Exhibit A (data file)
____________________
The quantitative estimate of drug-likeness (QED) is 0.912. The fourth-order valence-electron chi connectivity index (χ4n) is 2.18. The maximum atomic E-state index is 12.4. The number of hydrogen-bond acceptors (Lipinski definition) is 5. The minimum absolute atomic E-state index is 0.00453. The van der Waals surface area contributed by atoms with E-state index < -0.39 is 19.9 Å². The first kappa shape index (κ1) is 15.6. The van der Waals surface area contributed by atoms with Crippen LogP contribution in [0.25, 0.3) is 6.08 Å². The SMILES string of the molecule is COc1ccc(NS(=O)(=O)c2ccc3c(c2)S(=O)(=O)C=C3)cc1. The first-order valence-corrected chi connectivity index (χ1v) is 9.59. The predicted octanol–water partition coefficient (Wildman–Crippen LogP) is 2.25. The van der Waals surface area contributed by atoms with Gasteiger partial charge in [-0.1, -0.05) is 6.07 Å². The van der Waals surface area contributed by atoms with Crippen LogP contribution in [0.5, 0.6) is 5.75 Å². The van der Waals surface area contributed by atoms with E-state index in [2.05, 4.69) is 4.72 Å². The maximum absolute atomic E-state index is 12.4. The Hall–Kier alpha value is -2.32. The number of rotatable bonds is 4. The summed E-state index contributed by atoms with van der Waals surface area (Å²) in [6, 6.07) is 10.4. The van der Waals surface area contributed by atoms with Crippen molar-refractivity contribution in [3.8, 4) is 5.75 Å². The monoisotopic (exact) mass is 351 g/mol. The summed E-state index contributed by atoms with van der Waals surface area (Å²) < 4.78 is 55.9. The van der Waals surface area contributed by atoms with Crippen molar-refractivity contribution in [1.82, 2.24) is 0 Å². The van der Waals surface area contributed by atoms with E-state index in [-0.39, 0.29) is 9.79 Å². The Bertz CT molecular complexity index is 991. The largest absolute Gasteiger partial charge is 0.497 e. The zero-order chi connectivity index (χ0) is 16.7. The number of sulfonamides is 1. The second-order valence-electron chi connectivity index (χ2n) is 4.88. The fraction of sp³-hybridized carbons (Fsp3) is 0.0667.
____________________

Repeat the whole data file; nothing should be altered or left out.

The quantitative estimate of drug-likeness (QED) is 0.912. The fourth-order valence-electron chi connectivity index (χ4n) is 2.18. The maximum atomic E-state index is 12.4. The number of hydrogen-bond acceptors (Lipinski definition) is 5. The minimum absolute atomic E-state index is 0.00453. The van der Waals surface area contributed by atoms with E-state index < -0.39 is 19.9 Å². The first kappa shape index (κ1) is 15.6. The van der Waals surface area contributed by atoms with Crippen LogP contribution in [0.25, 0.3) is 6.08 Å². The SMILES string of the molecule is COc1ccc(NS(=O)(=O)c2ccc3c(c2)S(=O)(=O)C=C3)cc1. The first-order valence-corrected chi connectivity index (χ1v) is 9.59. The predicted octanol–water partition coefficient (Wildman–Crippen LogP) is 2.25. The van der Waals surface area contributed by atoms with Gasteiger partial charge in [-0.1, -0.05) is 6.07 Å². The van der Waals surface area contributed by atoms with Crippen LogP contribution in [0.5, 0.6) is 5.75 Å². The van der Waals surface area contributed by atoms with E-state index in [2.05, 4.69) is 4.72 Å². The maximum absolute atomic E-state index is 12.4. The Hall–Kier alpha value is -2.32. The number of rotatable bonds is 4. The summed E-state index contributed by atoms with van der Waals surface area (Å²) in [6, 6.07) is 10.4. The van der Waals surface area contributed by atoms with Crippen molar-refractivity contribution in [3.8, 4) is 5.75 Å². The monoisotopic (exact) mass is 351 g/mol. The summed E-state index contributed by atoms with van der Waals surface area (Å²) < 4.78 is 55.9. The van der Waals surface area contributed by atoms with Crippen molar-refractivity contribution in [1.82, 2.24) is 0 Å². The van der Waals surface area contributed by atoms with E-state index in [-0.39, 0.29) is 9.79 Å². The Bertz CT molecular complexity index is 991. The largest absolute Gasteiger partial charge is 0.497 e. The zero-order chi connectivity index (χ0) is 16.7. The number of sulfonamides is 1. The second-order valence-electron chi connectivity index (χ2n) is 4.88. The fraction of sp³-hybridized carbons (Fsp3) is 0.0667.